**This page is a static version of an interactive Jupyter notebook**

- Try the interactive version:
- Download the source file: tutorials/02-recover-a-planet.ipynb

This tutorial demonstrates the basic steps required to recover a transiting planet candidate in the Kepler data.

We will show how you can recover the signal of Kepler-10b, the first rocky planet that was discovered by Kepler!

```
In [1]:
```

```
from lightkurve import search_targetpixelfile
tpf = search_targetpixelfile("Kepler-10", quarter=3).download()
tpf.shape
```

```
Out[1]:
```

```
(4140, 10, 11)
```

Let’s use the `plot`

method and pass along an aperture mask and a few
plotting arguments.

```
In [2]:
```

```
tpf.plot(scale='log');
```

The target pixel file contains one bright star with approximately 50,000 counts.

Now, we will use the `to_lightcurve`

method to create a simple
aperture photometry lightcurve using the mask defined by the pipeline
which is stored in `tpf.pipeline_mask`

.

```
In [3]:
```

```
lc = tpf.to_lightcurve(aperture_mask=tpf.pipeline_mask)
```

Let’s take a look at the output lightcurve.

```
In [4]:
```

```
lc.plot();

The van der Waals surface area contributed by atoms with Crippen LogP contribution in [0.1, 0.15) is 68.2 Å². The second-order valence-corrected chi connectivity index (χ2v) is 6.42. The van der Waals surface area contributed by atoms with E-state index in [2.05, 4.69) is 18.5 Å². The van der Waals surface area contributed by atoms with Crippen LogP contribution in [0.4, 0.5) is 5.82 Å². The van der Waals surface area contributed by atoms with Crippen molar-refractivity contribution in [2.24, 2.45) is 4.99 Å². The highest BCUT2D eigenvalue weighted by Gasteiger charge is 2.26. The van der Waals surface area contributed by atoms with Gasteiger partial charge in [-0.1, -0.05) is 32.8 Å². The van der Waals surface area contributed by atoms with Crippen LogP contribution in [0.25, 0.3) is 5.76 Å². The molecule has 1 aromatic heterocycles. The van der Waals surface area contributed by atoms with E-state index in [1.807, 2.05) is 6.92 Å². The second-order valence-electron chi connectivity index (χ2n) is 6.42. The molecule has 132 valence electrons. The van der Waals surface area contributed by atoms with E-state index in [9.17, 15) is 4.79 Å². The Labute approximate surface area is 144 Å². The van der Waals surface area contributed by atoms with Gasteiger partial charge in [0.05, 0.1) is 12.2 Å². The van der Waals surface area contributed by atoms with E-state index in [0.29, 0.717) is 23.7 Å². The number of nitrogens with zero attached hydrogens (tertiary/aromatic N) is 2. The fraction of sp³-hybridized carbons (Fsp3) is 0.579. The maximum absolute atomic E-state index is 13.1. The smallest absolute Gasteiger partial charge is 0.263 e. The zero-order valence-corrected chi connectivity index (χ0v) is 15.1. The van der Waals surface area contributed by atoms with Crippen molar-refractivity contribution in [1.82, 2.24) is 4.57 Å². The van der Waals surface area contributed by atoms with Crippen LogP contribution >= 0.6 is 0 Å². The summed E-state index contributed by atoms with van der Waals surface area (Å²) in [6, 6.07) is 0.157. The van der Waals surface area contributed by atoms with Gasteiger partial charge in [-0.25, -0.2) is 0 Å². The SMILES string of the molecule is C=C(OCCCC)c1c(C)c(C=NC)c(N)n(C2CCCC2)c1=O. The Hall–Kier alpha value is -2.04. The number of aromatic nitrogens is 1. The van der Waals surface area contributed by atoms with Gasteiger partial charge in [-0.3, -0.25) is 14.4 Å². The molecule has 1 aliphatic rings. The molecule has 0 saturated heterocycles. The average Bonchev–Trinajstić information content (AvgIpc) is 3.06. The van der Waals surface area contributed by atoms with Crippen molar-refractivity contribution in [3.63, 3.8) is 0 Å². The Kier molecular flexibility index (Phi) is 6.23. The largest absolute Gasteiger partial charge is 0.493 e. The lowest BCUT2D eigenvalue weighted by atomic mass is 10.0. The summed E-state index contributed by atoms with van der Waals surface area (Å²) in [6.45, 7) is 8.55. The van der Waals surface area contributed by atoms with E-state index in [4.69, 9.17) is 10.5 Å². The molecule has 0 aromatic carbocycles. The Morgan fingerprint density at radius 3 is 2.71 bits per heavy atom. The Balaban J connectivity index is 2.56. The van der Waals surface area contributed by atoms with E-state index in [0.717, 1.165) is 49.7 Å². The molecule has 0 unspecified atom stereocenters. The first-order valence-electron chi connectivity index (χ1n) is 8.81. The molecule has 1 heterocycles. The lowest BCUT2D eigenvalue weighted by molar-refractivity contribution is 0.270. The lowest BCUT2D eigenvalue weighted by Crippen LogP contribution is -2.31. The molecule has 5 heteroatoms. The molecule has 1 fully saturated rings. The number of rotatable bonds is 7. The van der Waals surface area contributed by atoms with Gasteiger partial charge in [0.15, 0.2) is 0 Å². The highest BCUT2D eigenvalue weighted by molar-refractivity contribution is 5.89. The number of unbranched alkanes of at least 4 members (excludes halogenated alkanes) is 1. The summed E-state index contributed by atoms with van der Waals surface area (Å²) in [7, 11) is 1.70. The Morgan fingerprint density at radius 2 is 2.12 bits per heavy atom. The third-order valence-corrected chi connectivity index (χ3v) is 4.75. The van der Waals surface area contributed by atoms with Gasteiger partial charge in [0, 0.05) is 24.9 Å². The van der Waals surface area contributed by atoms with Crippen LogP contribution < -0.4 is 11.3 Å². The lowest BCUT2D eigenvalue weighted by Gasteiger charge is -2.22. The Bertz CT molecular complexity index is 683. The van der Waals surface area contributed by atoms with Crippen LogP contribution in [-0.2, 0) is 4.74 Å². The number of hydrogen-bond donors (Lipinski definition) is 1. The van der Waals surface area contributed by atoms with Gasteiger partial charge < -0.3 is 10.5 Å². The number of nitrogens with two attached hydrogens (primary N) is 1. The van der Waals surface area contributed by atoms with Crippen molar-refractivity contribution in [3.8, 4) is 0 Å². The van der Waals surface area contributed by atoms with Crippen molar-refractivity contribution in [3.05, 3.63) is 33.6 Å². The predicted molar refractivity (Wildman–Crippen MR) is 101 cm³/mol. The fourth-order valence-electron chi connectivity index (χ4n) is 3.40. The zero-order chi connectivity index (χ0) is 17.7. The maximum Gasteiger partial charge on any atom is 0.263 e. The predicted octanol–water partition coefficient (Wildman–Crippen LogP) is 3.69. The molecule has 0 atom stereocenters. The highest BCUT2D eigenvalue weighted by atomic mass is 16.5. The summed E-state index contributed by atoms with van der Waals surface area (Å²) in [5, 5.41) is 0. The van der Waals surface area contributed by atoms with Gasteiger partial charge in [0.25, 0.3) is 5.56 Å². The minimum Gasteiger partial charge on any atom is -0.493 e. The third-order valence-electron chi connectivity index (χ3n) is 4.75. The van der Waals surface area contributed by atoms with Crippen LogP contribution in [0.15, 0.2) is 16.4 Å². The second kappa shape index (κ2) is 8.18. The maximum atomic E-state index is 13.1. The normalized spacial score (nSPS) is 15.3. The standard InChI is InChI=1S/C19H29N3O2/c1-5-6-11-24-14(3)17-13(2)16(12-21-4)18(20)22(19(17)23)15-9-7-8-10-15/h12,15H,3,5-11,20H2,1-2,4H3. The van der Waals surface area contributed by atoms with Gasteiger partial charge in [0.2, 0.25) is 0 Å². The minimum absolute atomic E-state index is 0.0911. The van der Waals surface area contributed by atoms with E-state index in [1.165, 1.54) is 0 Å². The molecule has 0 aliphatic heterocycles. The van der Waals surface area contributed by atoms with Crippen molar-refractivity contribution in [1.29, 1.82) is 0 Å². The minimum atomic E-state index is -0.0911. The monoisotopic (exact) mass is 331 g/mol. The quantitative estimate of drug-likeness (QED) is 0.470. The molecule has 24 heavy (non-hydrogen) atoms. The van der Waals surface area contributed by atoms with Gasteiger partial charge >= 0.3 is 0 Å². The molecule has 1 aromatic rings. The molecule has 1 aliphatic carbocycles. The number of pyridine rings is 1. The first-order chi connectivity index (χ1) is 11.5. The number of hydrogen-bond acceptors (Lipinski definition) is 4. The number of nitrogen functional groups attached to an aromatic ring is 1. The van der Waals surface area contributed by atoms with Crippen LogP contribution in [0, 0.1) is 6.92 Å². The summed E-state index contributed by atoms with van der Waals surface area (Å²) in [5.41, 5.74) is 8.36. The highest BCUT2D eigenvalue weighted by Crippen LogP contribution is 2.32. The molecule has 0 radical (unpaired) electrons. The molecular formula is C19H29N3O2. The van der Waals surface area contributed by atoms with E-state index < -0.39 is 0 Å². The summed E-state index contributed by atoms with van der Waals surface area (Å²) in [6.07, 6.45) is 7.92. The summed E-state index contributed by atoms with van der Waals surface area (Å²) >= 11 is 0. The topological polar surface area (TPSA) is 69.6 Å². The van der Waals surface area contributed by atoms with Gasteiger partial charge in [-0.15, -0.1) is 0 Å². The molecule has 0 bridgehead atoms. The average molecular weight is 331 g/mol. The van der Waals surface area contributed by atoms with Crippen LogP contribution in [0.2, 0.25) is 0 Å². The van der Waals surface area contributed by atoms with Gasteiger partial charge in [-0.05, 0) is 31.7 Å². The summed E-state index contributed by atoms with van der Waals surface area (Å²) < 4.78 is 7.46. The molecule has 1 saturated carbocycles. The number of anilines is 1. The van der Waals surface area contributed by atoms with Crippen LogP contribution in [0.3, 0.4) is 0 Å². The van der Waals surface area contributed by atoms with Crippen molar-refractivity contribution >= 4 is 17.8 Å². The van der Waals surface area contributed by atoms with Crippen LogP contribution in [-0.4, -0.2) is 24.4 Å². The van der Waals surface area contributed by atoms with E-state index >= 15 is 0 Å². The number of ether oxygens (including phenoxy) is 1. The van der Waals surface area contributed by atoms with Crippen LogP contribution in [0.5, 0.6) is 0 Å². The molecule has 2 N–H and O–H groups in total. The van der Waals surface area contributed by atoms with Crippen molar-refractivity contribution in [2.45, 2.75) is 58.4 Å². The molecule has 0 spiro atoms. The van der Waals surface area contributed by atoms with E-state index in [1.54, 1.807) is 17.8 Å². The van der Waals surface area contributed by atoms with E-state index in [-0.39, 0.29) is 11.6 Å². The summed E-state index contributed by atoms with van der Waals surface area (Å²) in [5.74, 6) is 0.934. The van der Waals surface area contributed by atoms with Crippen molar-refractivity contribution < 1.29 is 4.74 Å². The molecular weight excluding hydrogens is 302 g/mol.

```

Now let’s use the `flatten`

method, removes long-term variability that
we are not interested in.

```
In [5]:
```

```
flat, trend = lc.flatten(window_length=301, return_trend=True)
```

Let’s plot the trend estimated by the Savitzky-Golay filter:

```
In [6]:
```

```
ax = lc.errorbar() # plot() returns a matplotlib axes ...
trend.plot(ax=ax, color='red', label='Trend'); # which we can pass to the next plot() to use the same axes
```

and the flat lightcurve:

```
In [7]:
```

```
flat.errorbar();
```

Now, let’s run a period search function using the Box-Least Squares algorithm, which was added to the AstroPy package in version 3.1.

```
In [8]:
```

```
from astropy.stats import BoxLeastSquares
bls = BoxLeastSquares(flat.time, flat.flux, flat.flux_err)
```

We will use the BLS algorithm to search a pre-defined grid of transit periods and durations:

```
In [9]:
```

```
import numpy as np
periods = np.arange(0.3, 1.5, 0.001)
durations = np.arange(0.005, 0.15, 0.001)
periodogram = bls.power(periods, durations)
```

```
In [10]:
```

```
import matplotlib.pyplot as plt
plt.plot(periodogram.period, periodogram.power)
plt.ylabel("Power")
plt.xlabel("Period [day]");
```

```
In [11]:
```

```
best_fit = periods[np.argmax(periodogram.power)]
print('Best Fit Period: {:0.4f} days'.format(best_fit))
```

```
Best Fit Period: 0.8380 days
```

```
In [12]:
```

```
flat.fold(best_fit).errorbar();
```

We successfully recovered the planet!

Created with ♥ by the Lightkurve developers. Join us on GitHub.